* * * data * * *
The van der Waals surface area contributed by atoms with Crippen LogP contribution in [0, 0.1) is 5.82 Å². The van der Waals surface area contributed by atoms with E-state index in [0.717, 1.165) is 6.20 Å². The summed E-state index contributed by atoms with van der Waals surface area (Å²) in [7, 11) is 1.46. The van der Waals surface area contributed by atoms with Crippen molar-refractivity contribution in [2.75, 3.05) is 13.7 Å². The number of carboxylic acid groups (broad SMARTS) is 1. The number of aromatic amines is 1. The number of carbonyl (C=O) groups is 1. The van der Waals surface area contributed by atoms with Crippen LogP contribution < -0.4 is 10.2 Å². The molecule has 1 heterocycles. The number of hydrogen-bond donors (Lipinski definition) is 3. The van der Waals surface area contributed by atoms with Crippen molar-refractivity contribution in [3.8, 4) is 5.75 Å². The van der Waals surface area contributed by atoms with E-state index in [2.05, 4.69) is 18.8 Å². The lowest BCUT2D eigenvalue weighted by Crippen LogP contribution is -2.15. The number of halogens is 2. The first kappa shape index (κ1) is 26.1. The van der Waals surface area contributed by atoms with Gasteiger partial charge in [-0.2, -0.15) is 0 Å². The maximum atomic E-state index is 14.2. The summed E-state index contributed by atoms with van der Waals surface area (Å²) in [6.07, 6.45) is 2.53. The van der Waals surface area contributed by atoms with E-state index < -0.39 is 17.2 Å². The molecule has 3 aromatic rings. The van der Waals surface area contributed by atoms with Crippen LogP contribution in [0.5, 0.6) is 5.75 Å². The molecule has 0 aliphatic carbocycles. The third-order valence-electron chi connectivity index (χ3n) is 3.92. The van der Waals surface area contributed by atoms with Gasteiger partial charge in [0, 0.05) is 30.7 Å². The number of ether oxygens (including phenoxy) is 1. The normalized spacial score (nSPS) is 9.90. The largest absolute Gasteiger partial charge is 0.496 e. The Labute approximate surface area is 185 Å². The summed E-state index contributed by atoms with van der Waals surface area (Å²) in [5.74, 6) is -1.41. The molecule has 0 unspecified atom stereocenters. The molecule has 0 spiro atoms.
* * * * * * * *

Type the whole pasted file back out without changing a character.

The van der Waals surface area contributed by atoms with Crippen LogP contribution in [0, 0.1) is 5.82 Å². The van der Waals surface area contributed by atoms with E-state index in [0.717, 1.165) is 6.20 Å². The summed E-state index contributed by atoms with van der Waals surface area (Å²) in [7, 11) is 1.46. The van der Waals surface area contributed by atoms with Crippen molar-refractivity contribution in [2.75, 3.05) is 13.7 Å². The number of carboxylic acid groups (broad SMARTS) is 1. The number of aromatic amines is 1. The number of carbonyl (C=O) groups is 1. The van der Waals surface area contributed by atoms with Crippen LogP contribution < -0.4 is 10.2 Å². The molecule has 1 heterocycles. The number of hydrogen-bond donors (Lipinski definition) is 3. The van der Waals surface area contributed by atoms with Crippen molar-refractivity contribution in [3.8, 4) is 5.75 Å². The van der Waals surface area contributed by atoms with E-state index in [2.05, 4.69) is 18.8 Å². The lowest BCUT2D eigenvalue weighted by Crippen LogP contribution is -2.15. The number of halogens is 2. The first kappa shape index (κ1) is 26.1. The van der Waals surface area contributed by atoms with Gasteiger partial charge in [-0.2, -0.15) is 0 Å². The maximum atomic E-state index is 14.2. The summed E-state index contributed by atoms with van der Waals surface area (Å²) in [6.07, 6.45) is 2.53. The van der Waals surface area contributed by atoms with E-state index < -0.39 is 17.2 Å². The molecule has 3 aromatic rings. The van der Waals surface area contributed by atoms with Crippen LogP contribution in [0.5, 0.6) is 5.75 Å². The molecule has 0 aliphatic carbocycles. The third-order valence-electron chi connectivity index (χ3n) is 3.92. The van der Waals surface area contributed by atoms with Gasteiger partial charge in [0, 0.05) is 30.7 Å². The number of ether oxygens (including phenoxy) is 1. The normalized spacial score (nSPS) is 9.90. The largest absolute Gasteiger partial charge is 0.496 e. The Labute approximate surface area is 185 Å². The summed E-state index contributed by atoms with van der Waals surface area (Å²) in [5.74, 6) is -1.41. The molecule has 0 unspecified atom stereocenters. The molecule has 0 spiro atoms.